100th Rhodes Scholar for Adelaide
Thursday, 19 October 2006
A Medicine and Arts student who has been studying schizophrenia has become the University of Adelaide's 100th Rhodes Scholar.
For her Honours, Ms Krzys looked at schizophrenia from a cognitive science point of view, combining elements of philosophy, psychology and neurophysiology.
In addition to being outstanding students, Rhodes Scholars must demonstrate some strength in community work and/or sport.
Ms Krzys is a classical ballet dancer who also teaches ballet, and she has a blue belt in tae kwon do. She also has a strong interest in Third World medicine, with a focus on women's health. Last year she won a Medical Insurance Group Australia (MIGA) scholarship to study women's health in Ecuador.
Ms Krzys says she is honoured to become the University of Adelaide's 100th Rhodes Scholar. She will use her Rhodes Scholarship to study for a D.Phil (PhD) in Philosophy at Oxford in 2008, once she has completed her medical internship in Adelaide next year.
"It's been hard work, but it's been worth it," she says of her studies.
"I'm pleased to have been able to combine a number of different disciplines in my study - psychology, philosophy and medicine - all at the same time. It's really helped to enrich my experience at the University."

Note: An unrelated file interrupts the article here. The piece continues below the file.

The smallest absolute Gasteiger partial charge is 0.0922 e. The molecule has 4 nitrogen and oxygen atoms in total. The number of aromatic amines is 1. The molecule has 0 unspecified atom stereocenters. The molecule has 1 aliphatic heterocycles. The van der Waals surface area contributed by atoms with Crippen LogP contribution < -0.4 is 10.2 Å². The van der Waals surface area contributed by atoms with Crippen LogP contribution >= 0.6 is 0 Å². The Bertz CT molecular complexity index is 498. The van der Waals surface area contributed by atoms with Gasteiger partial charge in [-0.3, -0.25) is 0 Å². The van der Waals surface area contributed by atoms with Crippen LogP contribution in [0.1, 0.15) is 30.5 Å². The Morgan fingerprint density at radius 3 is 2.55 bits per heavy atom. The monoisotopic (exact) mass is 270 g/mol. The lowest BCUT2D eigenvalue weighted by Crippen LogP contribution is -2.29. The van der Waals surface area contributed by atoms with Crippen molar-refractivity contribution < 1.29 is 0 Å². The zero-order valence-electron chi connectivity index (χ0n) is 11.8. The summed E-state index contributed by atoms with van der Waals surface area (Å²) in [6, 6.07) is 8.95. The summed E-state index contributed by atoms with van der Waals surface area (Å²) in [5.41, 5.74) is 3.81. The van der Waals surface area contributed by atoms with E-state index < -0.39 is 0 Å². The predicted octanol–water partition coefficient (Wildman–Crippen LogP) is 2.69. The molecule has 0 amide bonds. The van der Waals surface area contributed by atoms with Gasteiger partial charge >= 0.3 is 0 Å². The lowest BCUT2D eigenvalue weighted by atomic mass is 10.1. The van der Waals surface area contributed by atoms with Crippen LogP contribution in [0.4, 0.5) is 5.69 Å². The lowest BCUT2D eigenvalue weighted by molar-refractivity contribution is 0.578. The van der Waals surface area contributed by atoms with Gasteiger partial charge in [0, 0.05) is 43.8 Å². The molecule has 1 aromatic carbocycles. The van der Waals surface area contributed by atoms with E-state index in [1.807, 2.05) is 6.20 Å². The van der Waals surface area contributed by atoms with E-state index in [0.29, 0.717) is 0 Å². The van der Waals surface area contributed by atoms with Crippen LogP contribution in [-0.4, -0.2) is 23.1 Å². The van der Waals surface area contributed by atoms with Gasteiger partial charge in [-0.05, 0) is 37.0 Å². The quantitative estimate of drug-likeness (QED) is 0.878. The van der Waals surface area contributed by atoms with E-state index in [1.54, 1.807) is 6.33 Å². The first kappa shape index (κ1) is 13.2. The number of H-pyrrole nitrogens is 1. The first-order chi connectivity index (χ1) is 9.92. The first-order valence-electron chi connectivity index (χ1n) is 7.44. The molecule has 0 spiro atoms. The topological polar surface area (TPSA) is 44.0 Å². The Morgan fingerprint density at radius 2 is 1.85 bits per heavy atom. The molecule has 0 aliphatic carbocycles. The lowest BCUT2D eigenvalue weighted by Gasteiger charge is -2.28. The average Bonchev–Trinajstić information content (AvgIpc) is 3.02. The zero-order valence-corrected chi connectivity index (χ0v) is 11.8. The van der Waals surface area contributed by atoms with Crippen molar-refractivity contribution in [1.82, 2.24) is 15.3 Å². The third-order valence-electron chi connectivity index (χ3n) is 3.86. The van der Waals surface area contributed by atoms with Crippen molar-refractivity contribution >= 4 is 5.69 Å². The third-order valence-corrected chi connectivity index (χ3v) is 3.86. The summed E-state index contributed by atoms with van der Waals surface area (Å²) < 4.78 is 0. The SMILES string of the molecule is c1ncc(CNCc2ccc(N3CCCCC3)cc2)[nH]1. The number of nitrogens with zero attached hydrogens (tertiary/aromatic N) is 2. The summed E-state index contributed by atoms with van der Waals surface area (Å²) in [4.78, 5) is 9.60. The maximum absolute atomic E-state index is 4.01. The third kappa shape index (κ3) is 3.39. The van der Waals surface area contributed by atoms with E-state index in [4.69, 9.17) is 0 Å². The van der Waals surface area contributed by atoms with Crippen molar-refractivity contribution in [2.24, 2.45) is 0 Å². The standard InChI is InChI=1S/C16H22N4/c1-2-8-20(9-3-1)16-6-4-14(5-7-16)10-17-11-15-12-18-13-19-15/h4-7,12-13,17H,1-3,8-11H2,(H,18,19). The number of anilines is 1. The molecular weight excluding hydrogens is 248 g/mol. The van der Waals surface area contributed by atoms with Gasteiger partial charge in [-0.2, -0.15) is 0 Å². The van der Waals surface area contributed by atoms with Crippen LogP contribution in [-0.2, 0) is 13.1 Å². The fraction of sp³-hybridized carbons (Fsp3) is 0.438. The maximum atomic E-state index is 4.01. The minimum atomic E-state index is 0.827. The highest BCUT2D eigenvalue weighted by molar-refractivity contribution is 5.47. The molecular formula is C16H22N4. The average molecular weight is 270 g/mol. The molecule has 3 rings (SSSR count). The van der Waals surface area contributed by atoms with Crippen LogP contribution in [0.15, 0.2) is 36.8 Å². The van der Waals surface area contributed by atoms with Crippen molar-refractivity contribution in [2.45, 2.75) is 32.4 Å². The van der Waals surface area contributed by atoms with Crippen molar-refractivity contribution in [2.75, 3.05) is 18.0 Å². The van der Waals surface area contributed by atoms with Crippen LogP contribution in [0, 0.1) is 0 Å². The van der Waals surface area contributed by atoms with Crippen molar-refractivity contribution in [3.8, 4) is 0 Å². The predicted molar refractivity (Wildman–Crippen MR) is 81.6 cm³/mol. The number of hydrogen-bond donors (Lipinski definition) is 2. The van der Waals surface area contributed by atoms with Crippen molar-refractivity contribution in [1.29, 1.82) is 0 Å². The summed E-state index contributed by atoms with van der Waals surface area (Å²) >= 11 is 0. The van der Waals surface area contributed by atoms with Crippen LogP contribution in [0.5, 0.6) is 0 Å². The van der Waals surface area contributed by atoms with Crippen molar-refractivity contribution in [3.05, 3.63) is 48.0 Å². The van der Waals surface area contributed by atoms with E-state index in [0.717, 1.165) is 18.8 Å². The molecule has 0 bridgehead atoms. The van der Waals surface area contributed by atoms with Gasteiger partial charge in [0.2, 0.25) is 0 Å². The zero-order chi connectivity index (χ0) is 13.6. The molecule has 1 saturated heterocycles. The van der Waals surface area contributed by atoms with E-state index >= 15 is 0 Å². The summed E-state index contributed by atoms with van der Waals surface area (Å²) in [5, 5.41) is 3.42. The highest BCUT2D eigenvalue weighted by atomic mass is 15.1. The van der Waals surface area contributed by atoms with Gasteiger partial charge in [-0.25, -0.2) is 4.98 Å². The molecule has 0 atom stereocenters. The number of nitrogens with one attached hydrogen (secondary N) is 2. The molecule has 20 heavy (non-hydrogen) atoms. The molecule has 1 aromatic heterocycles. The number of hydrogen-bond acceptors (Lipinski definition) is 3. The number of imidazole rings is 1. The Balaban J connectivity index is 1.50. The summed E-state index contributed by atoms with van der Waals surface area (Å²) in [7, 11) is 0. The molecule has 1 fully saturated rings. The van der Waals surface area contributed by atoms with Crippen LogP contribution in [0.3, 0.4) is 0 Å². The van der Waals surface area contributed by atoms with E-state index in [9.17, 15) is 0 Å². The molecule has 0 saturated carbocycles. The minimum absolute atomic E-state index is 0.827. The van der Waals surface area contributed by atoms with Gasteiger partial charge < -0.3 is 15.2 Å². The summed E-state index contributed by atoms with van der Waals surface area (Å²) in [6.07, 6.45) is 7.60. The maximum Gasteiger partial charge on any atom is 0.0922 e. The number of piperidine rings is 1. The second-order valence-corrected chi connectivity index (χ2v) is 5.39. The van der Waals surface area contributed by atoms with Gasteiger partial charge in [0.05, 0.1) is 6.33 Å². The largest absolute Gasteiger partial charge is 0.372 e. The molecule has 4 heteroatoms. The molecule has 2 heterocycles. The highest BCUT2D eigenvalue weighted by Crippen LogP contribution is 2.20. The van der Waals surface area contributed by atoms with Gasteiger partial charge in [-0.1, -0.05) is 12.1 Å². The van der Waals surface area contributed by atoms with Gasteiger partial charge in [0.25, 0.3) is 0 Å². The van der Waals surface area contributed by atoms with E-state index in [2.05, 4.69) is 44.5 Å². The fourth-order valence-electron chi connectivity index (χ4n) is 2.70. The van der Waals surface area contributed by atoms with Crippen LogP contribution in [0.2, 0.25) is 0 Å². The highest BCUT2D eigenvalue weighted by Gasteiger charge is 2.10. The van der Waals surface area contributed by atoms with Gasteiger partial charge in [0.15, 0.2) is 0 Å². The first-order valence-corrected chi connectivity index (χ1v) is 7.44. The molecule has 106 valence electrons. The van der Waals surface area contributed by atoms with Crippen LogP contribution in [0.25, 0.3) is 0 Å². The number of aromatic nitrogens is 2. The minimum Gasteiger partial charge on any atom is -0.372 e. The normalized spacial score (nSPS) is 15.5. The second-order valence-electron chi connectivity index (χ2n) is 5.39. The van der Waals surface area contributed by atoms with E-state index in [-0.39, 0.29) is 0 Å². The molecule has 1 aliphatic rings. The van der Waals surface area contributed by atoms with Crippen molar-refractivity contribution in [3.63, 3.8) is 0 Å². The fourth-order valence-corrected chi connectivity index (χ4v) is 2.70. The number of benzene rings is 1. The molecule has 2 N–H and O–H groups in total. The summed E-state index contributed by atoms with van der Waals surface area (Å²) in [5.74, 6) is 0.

Ms Krzys says she hopes to use her Oxford studies to focus more on cognitive science and schizophrenia.
"The Rhodes Scholarship is an amazing opportunity to develop my understanding in this area and to contribute to the treatment of mental illness," she says.
Vice-Chancellor Professor James McWha says he congratulates Ms Krzys on her Rhodes Scholarship on behalf of the whole University.
"Nicole has shown herself to be an outstanding academic talent, completing her Honours degree in cognitive science at the same time as studying full-time for a medical degree," Professor McWha says.
"Nicole has now become part of the University's - and South Australia's - history. What began with Adelaide's first Rhodes Scholar, Norman Jolly in 1904, has become a legacy of brilliant scholars in all fields of study spanning more than 100 years.
"This is a moment of personal pride for Nicole and her family, and also a moment of institutional pride for the University of Adelaide. There would be very few universities anywhere in the world that have so many Rhodes Scholars to their name.
"As many of our Rhodes Scholars have done, I have no doubt that Nicole will go on to great things," Professor McWha says.